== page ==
From San Francisco Chronicle:
"It's not courageous to make a simple statement about personal
beliefs,'' he told about 70 people at the San Leandro City Hall. "What is
courageous is to stand up in Congress and say, 'Let's tax the rich and give
the money to poor kids.' Now that's courageous.''
And more importantly:
Thomas was even happier to see that most of the people at the town
hall meetings weren't interested in talking about Stark's position on God.
Instead, Iraq, health care, global warming, immigration and other national
issues that drove the hour-long sessions.
"It's great that (atheism) didn't come up,'' he said. "There are far
more important things to be concerned about than what Congressman Stark
From The Gospel of Prothero on MSNBC:
In Prothero's utopian world, Americans would have enough religious
knowledge to debate ethics positions using holy texts, to understand
Biblical references in political speeches, to question their own
beliefs about God—and to encourage others to question theirs. Only then
will we enjoy one of the greatest privileges of the educated, which is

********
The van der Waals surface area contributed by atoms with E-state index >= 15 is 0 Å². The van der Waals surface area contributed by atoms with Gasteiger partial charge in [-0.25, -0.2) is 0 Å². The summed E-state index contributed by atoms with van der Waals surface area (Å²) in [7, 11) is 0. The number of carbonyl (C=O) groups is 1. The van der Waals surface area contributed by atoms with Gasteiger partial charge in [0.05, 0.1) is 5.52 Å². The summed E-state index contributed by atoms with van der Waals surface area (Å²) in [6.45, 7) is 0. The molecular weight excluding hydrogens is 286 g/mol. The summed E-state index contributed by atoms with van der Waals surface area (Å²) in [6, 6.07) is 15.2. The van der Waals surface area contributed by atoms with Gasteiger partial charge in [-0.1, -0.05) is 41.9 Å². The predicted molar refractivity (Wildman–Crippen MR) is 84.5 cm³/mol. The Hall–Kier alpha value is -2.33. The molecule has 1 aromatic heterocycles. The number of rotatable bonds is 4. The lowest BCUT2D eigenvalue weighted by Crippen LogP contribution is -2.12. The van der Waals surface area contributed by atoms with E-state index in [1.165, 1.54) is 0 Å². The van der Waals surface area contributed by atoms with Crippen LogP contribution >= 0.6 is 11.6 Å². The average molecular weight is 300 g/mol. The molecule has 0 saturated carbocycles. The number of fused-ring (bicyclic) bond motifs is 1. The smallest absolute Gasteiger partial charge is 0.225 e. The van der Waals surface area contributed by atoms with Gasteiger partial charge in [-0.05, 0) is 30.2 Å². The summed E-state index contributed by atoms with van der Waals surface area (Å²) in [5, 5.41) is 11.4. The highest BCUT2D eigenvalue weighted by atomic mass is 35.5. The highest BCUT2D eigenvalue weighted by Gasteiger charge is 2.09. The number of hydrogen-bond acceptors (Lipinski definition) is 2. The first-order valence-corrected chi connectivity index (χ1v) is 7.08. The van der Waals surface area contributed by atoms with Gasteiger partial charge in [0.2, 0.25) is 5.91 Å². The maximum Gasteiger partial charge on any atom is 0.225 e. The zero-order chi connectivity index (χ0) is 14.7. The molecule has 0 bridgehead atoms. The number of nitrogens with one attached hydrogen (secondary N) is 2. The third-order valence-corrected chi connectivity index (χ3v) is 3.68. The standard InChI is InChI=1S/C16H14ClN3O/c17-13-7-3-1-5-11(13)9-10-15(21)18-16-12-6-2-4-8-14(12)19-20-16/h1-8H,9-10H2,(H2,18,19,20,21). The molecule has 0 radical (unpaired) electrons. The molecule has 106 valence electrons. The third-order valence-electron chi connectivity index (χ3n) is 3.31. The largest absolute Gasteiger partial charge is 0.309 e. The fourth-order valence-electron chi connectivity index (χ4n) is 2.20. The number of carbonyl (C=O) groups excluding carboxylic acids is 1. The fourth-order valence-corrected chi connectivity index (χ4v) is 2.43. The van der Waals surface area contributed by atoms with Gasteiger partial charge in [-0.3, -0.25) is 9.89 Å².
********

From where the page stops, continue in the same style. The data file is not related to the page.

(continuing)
to change our minds.
If you want to see how an atheist rationally (and I may say, restrained at times) responds to an organised attempts by religious students to hi-jack the Q&A session, read this post and watch part 2 of the video. It is rather long, 69 minutes, but it is well worth your time I promise!
(For some reason, Vox's YouTube search does not find the video even though I can find it easily on YouTube site. Here is a short clip below.)
Most Americans appear to believe that without faith in God, we would
have no durable reasons to treat one another well. The political
version of this morality claim is that our country was founded on
"Judeo-Christian principles,” the implication being that without these
principles we would have no way to write just laws.